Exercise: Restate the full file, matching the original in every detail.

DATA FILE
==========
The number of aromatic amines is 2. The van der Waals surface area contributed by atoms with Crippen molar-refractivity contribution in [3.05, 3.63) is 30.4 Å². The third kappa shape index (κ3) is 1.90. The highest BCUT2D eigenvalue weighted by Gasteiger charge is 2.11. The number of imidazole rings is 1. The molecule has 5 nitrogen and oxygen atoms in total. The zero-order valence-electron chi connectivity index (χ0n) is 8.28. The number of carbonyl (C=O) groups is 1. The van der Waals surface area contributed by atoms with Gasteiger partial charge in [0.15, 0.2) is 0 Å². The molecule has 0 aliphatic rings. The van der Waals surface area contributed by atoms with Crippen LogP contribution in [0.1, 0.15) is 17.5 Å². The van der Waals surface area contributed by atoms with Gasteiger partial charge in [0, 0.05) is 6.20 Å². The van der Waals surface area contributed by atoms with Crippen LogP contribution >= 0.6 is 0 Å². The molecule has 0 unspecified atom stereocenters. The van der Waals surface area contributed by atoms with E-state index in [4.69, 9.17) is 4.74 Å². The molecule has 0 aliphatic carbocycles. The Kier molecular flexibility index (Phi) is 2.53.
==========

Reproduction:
The number of aromatic amines is 2. The van der Waals surface area contributed by atoms with Crippen molar-refractivity contribution in [3.05, 3.63) is 30.4 Å². The third kappa shape index (κ3) is 1.90. The highest BCUT2D eigenvalue weighted by Gasteiger charge is 2.11. The number of imidazole rings is 1. The molecule has 5 nitrogen and oxygen atoms in total. The zero-order valence-electron chi connectivity index (χ0n) is 8.28. The number of carbonyl (C=O) groups is 1. The van der Waals surface area contributed by atoms with Gasteiger partial charge in [0.15, 0.2) is 0 Å². The molecule has 0 aliphatic rings. The van der Waals surface area contributed by atoms with Crippen LogP contribution in [0.1, 0.15) is 17.5 Å². The van der Waals surface area contributed by atoms with Gasteiger partial charge in [0, 0.05) is 6.20 Å². The van der Waals surface area contributed by atoms with Crippen LogP contribution >= 0.6 is 0 Å². The molecule has 0 unspecified atom stereocenters. The van der Waals surface area contributed by atoms with E-state index in [4.69, 9.17) is 4.74 Å². The molecule has 0 aliphatic carbocycles. The Kier molecular flexibility index (Phi) is 2.53.